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2022 Personal Finance - What Action Steps Have You Taken?

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  • 2022 Personal Finance - What Action Steps Have You Taken?

    What have been your first action steps of the new year to attend to your personal finances?

    Monitoring: We completed our year-end net worth statement to get a measurement of our overall financial situation and compare to a year ago. DH finalized the 2021 income statement for his business.

    Insuring: I followed up to make sure we had the extended warranty for our new home in place and got a copy of the certificate of coverage.

    Earned Income: I have 2 part-time for-pay jobs. For the one I consider my primary job (20 hours a week fixed), I have a schedule, I get in my car & drive to my place of employment, and have pro-rated benefits. My secondary job is work-from-home with flexible hours. I am committed to working at least 20 hours a week at the secondary job when work is available - sometimes there is very little work & sometimes there is a lot. For the past month-plus, there has been way more work than I can handle. I'm striving to find a balance between helping out my secondary employer without throwing my work-life balance out of whack. I'm on track to work 25 hours this week (45 hrs total). So one of my first action steps of the new year is earning a bit of extra income from my secondary job.

    Unearned Income:
    I signed up for a new credit card and earned a $75 "bonus" (gift card that was used immediately).
    I moved some cash that is on standby to pay estimated taxes, fund DH's solo 401k, and purchase furniture from checking to online savings for the higher interest rate. We had been keeping a substantial buffer in checking during our house build. I was a bit slow making the move to online savings after the completion of our house. Ugh. But now I've done it.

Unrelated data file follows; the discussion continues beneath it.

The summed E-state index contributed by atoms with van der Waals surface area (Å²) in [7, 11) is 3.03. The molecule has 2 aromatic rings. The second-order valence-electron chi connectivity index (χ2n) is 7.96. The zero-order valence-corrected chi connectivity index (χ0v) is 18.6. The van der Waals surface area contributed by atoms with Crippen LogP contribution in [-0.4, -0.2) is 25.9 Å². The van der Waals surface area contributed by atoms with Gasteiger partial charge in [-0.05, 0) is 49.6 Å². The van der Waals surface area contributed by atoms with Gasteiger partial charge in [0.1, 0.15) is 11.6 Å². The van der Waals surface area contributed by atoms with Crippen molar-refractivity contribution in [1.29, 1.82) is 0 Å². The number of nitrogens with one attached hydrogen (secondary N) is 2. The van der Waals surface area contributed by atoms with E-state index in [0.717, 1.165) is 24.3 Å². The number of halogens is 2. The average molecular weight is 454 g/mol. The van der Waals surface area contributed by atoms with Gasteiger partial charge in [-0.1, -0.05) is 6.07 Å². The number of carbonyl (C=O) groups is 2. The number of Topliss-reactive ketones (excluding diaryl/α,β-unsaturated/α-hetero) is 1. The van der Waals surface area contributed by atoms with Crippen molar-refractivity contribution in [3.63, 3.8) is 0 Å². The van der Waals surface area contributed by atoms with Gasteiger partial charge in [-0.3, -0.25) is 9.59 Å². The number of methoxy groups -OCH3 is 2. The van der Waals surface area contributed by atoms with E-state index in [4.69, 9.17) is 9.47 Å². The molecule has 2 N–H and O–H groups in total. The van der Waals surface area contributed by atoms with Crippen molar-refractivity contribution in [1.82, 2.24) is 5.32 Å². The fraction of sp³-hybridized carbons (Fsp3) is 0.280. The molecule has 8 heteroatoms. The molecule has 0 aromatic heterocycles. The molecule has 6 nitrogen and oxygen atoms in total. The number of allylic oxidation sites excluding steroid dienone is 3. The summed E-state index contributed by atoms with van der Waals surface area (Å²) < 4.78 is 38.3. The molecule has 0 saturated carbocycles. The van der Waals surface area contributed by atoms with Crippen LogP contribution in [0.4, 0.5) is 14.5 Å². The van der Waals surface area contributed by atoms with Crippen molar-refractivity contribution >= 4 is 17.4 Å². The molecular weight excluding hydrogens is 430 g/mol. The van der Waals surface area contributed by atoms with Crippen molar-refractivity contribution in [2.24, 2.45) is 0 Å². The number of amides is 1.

(Most of our unearned income requires no action. We have auto-reinvest with our mutual fund earnings, etc.)

    Spending / Reducing Expenses:
    There are many things we do automatically that are just second nature. But one area where we took some new-to-us action in the last week was running our ceiling fans clockwise on low speed to hopefully help us keep energy costs down during a cold snap.

    Investing: No action steps taken so far this year. My first investment of the year won't require any action on my part; it will happen when my tax-deferred retirement contribution is deducted from my pay on Friday.
    Last edited by scfr; 01-04-2022, 10:25 AM.

  • #2
    I've started working on our 2021 taxes. I reviewed credit card statements and listed transactions that have tax relevance. I did the same for our checking account.

    I tallied up the taxable income generated by our portfolio - interest, dividends, and capital gains. I sent that info to our CPA to find out if we need to make an estimated tax payment to avoid a penalty later. I also sent him a copy of my last pay stub so he could see what I paid in taxes for the year vs. my income.

    I tallied up the non-taxable (tax-sheltered) income generated by our portfolio (401k, t-IRAs, Roths). Although it has no immediate relevance, it's part of my retirement planning. I need to have an idea how much income we can expect from our nest egg once the paychecks stop.

    I did a 12/31/21 final version of our portfolio spreadsheet to see where we ended the year.
    Steve

    * Despite the high cost of living, it remains very popular.
    * Why should I pay for my daughter's education when she already knows everything?
    * There are no shortcuts to anywhere worth going.

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    • #3
      Excellent thread.